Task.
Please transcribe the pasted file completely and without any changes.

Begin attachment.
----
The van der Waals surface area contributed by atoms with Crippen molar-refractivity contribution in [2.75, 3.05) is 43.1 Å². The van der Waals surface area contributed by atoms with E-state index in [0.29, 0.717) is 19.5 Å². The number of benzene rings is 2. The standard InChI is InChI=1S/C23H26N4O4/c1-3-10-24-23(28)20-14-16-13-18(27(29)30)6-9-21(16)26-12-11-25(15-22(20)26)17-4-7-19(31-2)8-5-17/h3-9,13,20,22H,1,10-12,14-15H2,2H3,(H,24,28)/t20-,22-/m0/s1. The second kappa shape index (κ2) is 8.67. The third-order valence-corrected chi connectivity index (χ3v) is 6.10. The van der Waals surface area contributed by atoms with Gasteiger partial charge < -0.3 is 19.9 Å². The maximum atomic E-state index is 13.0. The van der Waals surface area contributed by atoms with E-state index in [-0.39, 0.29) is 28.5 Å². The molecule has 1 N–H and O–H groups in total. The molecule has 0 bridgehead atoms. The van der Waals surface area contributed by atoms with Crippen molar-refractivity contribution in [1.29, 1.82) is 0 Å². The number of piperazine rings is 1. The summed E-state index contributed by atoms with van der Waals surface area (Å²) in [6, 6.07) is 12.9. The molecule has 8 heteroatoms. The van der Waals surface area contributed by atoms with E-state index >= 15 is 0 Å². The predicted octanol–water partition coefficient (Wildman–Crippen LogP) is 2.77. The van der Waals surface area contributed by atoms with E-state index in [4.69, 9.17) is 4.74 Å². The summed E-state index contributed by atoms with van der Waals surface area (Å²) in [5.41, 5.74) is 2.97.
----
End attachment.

The van der Waals surface area contributed by atoms with Crippen molar-refractivity contribution in [2.75, 3.05) is 43.1 Å². The van der Waals surface area contributed by atoms with E-state index in [0.29, 0.717) is 19.5 Å². The number of benzene rings is 2. The standard InChI is InChI=1S/C23H26N4O4/c1-3-10-24-23(28)20-14-16-13-18(27(29)30)6-9-21(16)26-12-11-25(15-22(20)26)17-4-7-19(31-2)8-5-17/h3-9,13,20,22H,1,10-12,14-15H2,2H3,(H,24,28)/t20-,22-/m0/s1. The second kappa shape index (κ2) is 8.67. The third-order valence-corrected chi connectivity index (χ3v) is 6.10. The van der Waals surface area contributed by atoms with Gasteiger partial charge < -0.3 is 19.9 Å². The maximum atomic E-state index is 13.0. The van der Waals surface area contributed by atoms with E-state index in [-0.39, 0.29) is 28.5 Å². The molecule has 1 N–H and O–H groups in total. The molecule has 0 bridgehead atoms. The van der Waals surface area contributed by atoms with Crippen molar-refractivity contribution in [1.29, 1.82) is 0 Å². The number of piperazine rings is 1. The summed E-state index contributed by atoms with van der Waals surface area (Å²) in [6, 6.07) is 12.9. The molecule has 8 heteroatoms. The van der Waals surface area contributed by atoms with E-state index >= 15 is 0 Å². The predicted octanol–water partition coefficient (Wildman–Crippen LogP) is 2.77. The van der Waals surface area contributed by atoms with E-state index in [4.69, 9.17) is 4.74 Å². The summed E-state index contributed by atoms with van der Waals surface area (Å²) in [5.41, 5.74) is 2.97.